KANSAS CITY — Representatives from 16 countries and international groups recently formed a multinational organization dedicated to increasing the genetic yield potential of wheat by 50% over the next 20 years.
Named the Wheat Yield Network (WYN), the group said it plans to spend $50 million to $75 million over the next five years to meet this objective. An integral focus will be adding to wheat yields through improvements to the plant’s basic processes, including photosynthesis.
Impetus to undertake the project was the fast growth of world human populations, coupled with the flattening of attainable wheat yields as well as frequent price fluctuations, changes in diets and the challenges of climate change, the WYN said.
Among the key aims of WYN are to increase global yields and develop varieties that will produce well in different geographic conditions. Methodology will concentrate on augmenting the existing physiology of the wheat plant and combining those improvements with all other breeding objectives by all the participating governments and research institutions, the WYN said.
The new organization said it expects to be able to deliver a scientific plan, a management and governance structure and a timeline by its next meeting, scheduled for March 2013.
“To tackle global problems such as this, collaboration and coordination at the international level will be required between governmental, non-governmental and private sector organizations,” the WYN said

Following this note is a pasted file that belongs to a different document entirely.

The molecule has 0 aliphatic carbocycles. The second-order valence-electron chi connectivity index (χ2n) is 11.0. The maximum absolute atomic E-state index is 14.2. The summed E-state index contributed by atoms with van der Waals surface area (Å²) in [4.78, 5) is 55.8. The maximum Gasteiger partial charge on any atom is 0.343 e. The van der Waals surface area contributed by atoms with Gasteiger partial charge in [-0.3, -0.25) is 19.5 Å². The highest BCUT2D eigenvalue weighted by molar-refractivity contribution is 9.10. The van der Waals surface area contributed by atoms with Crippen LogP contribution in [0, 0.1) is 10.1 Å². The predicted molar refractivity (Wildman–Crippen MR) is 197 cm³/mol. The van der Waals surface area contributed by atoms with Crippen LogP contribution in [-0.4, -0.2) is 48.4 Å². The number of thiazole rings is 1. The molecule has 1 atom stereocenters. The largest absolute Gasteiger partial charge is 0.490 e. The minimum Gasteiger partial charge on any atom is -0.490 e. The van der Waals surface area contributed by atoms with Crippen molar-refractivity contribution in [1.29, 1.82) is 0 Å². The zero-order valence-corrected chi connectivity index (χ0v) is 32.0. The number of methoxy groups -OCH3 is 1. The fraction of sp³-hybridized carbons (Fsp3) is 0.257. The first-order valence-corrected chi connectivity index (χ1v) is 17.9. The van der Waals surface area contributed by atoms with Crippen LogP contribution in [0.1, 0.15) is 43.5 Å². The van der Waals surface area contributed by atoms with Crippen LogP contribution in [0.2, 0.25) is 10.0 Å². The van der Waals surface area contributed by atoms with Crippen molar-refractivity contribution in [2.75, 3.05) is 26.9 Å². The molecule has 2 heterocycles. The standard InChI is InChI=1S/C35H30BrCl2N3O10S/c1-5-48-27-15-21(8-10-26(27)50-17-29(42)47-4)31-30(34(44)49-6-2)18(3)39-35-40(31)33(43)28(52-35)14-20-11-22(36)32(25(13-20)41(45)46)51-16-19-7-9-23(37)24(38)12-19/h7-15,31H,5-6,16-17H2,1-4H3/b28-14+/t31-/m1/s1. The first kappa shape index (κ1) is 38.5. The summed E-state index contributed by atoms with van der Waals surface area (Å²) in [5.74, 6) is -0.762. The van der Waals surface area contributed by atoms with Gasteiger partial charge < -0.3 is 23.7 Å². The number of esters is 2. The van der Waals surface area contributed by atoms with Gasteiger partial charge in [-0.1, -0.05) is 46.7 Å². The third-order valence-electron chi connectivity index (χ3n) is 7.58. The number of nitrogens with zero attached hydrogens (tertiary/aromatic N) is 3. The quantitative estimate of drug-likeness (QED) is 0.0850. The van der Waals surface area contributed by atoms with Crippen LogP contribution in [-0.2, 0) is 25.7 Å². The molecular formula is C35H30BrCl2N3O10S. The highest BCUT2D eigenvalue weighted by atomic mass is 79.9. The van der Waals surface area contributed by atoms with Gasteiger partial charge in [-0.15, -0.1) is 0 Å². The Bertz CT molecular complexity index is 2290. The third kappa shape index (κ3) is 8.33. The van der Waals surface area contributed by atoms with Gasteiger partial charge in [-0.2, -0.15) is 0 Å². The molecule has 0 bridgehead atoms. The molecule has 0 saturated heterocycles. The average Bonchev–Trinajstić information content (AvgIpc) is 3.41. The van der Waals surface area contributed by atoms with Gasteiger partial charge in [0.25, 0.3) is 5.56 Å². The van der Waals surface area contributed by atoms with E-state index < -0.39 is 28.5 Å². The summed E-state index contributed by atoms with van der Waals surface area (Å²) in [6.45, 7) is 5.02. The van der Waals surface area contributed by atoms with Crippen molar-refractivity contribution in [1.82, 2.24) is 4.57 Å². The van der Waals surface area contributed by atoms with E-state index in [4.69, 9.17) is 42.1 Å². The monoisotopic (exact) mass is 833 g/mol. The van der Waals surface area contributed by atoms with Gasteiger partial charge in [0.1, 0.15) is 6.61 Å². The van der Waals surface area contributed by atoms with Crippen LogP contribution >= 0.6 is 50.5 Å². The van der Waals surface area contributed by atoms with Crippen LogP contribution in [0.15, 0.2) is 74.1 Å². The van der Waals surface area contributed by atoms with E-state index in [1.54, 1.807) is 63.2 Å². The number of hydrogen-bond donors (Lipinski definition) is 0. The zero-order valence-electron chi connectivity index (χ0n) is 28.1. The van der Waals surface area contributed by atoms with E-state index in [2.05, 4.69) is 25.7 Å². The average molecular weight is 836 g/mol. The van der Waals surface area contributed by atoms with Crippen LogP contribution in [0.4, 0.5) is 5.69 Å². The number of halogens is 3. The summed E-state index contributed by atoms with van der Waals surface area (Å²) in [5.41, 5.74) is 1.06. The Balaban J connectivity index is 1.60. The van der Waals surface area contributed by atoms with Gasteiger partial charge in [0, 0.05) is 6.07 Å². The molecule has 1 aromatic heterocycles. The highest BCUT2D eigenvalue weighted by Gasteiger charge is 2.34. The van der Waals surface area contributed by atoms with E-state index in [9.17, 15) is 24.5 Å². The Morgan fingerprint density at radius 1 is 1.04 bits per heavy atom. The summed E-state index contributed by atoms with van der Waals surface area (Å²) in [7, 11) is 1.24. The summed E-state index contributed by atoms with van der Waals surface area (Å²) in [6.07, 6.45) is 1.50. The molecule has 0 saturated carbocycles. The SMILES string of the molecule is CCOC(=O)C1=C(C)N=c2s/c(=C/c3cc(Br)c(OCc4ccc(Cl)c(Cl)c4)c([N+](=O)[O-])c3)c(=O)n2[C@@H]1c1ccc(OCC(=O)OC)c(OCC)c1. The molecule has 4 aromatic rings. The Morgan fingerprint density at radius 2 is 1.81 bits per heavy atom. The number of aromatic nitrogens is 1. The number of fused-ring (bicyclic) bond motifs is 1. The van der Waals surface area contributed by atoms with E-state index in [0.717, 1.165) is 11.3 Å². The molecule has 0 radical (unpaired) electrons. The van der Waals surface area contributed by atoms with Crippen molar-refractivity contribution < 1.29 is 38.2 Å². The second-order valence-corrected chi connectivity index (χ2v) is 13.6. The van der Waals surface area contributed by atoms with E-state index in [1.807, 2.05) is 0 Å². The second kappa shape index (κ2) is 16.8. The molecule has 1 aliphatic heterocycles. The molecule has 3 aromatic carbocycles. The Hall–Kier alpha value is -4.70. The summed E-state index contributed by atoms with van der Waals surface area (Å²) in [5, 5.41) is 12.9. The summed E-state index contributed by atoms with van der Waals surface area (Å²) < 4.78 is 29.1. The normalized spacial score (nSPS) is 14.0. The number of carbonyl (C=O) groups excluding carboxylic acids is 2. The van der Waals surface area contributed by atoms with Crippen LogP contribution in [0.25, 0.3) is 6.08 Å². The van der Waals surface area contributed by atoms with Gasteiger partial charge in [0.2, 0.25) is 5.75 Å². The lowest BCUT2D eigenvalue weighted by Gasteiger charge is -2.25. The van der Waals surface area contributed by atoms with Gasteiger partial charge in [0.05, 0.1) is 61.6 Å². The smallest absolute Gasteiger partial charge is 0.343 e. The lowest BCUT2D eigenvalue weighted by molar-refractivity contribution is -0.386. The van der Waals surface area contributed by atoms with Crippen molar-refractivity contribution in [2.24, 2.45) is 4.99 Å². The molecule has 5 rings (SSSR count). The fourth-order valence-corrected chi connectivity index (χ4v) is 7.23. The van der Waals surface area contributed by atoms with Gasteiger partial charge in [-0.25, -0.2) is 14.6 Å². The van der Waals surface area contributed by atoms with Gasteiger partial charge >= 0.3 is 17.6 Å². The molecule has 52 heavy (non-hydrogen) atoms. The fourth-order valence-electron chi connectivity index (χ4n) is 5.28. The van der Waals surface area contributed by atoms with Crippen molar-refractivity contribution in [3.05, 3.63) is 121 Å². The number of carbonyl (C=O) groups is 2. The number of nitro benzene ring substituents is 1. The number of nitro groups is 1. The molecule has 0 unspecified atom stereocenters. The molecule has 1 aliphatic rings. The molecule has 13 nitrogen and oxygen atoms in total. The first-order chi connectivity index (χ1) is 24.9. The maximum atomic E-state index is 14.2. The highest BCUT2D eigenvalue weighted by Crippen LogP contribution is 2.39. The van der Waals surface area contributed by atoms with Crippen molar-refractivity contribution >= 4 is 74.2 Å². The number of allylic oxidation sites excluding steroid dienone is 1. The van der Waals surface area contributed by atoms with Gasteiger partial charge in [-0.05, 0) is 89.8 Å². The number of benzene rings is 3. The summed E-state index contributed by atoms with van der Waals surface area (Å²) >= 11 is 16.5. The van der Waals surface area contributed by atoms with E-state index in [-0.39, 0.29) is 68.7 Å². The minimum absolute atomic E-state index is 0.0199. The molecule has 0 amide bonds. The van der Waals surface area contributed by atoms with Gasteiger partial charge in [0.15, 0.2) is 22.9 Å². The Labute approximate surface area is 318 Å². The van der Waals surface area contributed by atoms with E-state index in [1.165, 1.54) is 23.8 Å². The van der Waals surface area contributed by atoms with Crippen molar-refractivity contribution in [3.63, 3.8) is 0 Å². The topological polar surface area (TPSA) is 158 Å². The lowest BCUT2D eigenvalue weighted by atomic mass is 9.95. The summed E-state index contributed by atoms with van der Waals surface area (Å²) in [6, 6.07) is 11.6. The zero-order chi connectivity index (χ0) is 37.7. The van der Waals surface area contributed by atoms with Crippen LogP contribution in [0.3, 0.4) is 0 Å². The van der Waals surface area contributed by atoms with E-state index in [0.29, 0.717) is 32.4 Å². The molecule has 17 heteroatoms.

The group said it plans to incorporate the vision and scientific methods of the Global Wheat Initiative, which was established following G20 meetings in 2011 and reaffirmed in 2012.
The WYN also said it believed in the importance of building on existing organizations dedicated to improving world-wide wheat production.
“We acknowledge the important groundwork and scientific vision outlined by a Wheat Yield Consortium … and the support that has already been provided to this effort by the government agencies of China, Mexico, UK and USA,” the WYN said in a recent communique.
The WYN said it has plans to engage the private sector as well as government entities in the project to increase wheat yields The WYN outlined the need to decide on structure and governance, to establish a committee to define the organization’s scientific scope, to complete a global mapping of existing wheat yield research and to communicate with potential funders on research needs, the WYN said.
Participants in the establishment of the wheat yield initiative were from the United States, Canada, Australia, the United Kingdom, China Argentina, Brazil, Turkey, Germany, India, Mexico, France, Japan and Ireland.